PHILADELPHIA It's been 18 months since Philadelphia Common Pleas Court Judge Willis W. Berry Jr. retired on the day he was to pay a $180,000 civil fraud judgment involving a property that a jury found he acquired by deceiving a client.
Now, that same ethical violation has cost the 71-year-old Berry his license to practice law for the next year. The state Supreme Court on Wednesday approved without comment the suspension recommended in October by its lawyer Disciplinary Board.
The board's report called Berry's violation "serious misconduct" that requires suspension to "protect the public and preserve the integrity of the legal profession."
Samuel C. Stretton, who represented Berry before the Disciplinary Board in 2012, said he was "very disappointed that he has been disciplined for something that occurred . . . 19-plus years in the past. He's done a lot of good."
At the hearing, the report reads, Berry presented 20 character witnesses who praised his community work and mentoring of young minority lawyers.
Beyond the "embarrassment," Stretton said, the suspension will have little impact on Berry. Stretton said Berry has not worked as a lawyer since retiring; he buys and rehabilitates North Philadelphia properties.
The land dispute underlying the suspension dates to 1993, two years before Berry became a judge, when he was a lawyer investing in real estate.
According to court documents, Berry had long tried to buy a vacant lot at 1533 W. Girard Ave., next to his law office.
His opportunity came when a woman named Denise Cleveland slipped and hurt her back walking in front of the lot.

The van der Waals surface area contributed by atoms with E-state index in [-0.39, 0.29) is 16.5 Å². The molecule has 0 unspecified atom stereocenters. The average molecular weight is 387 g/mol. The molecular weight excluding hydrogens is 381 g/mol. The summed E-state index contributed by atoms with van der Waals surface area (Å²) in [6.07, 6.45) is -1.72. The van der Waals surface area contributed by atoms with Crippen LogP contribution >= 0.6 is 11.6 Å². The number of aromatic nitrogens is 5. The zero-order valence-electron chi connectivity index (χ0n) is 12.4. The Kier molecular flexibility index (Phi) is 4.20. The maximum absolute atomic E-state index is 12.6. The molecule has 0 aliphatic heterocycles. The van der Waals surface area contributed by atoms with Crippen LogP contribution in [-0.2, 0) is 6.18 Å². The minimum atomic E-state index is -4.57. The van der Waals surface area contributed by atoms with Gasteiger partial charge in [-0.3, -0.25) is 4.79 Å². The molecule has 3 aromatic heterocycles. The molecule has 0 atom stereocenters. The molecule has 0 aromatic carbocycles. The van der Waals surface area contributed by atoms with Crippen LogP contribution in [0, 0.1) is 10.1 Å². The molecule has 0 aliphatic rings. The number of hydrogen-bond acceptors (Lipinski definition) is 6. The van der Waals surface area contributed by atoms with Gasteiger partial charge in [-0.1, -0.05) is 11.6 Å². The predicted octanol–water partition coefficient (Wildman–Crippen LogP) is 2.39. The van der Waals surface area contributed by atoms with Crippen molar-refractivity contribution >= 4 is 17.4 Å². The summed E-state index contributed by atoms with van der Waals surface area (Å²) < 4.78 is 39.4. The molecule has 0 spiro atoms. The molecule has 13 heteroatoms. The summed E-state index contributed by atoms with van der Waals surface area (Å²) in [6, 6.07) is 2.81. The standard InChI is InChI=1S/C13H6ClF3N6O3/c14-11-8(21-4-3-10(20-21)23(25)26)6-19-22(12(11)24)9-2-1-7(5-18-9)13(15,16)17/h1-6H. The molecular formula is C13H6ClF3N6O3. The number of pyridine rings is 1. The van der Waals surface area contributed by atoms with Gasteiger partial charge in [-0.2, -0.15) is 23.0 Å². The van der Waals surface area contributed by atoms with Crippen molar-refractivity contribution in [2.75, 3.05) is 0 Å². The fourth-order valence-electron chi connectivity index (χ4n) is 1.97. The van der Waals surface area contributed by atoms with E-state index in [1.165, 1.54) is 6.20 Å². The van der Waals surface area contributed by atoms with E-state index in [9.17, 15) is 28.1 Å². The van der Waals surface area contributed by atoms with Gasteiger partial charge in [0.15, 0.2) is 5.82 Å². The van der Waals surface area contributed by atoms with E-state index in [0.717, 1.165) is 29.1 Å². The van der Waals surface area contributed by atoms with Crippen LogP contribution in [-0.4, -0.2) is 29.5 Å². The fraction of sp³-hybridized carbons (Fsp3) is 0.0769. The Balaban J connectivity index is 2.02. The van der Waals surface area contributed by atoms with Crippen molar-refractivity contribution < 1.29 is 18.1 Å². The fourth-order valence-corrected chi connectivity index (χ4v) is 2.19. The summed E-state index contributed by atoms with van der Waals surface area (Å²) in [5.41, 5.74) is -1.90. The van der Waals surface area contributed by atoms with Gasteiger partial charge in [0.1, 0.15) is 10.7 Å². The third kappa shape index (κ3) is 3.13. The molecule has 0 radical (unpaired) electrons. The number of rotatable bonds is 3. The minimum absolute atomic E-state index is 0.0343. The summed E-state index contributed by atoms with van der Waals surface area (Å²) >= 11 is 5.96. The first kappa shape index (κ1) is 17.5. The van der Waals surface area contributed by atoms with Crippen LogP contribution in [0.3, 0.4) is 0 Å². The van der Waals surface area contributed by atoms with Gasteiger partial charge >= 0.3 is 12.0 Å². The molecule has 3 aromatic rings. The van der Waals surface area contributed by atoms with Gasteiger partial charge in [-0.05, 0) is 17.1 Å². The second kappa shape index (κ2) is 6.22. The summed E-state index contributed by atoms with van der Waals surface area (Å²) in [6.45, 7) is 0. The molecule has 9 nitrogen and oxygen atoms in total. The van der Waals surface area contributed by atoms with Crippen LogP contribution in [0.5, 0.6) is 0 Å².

Cleveland sued the lot's owners, using Berry as her lawyer. One day, according to court testimony, Berry told Cleveland she was getting $1,500 as the settlement for her lawsuit and gave her a sheaf of papers to sign.
It was not until 2007 that Cleveland - then married and known as Denise Jackson - learned she had been cheated out of thousands when an Inquirer reporter showed her deeds and other papers listing her, briefly, as the lot's owner.
Jackson sued Berry for civil fraud in Common Pleas Court, contending she never knew she owned the lot Berry acquired as part of her settlement.
Jackson testified that she learned the property was last sold in 1988 for $25,000 and by 2009 was appraised at $180,000.
Jackson's lawsuit and The Inquirer's coverage of Berry's business dealings from his judicial offices led to the judge's suspension in 2009 by the state Court of Judicial Discipline for ethics violations.
Later in 2009, Jackson's suit against Berry went to trial and a Philadelphia jury awarded her $9,859 in compensatory damages and $180,000 in punitive damages. The award was affirmed on appeal.
In recommending suspension of Berry's law license, the Disciplinary Board cited negative publicity from his suspension from the bench and the civil fraud trial, saying they hurt the "public's perception of the legal profession and judiciary."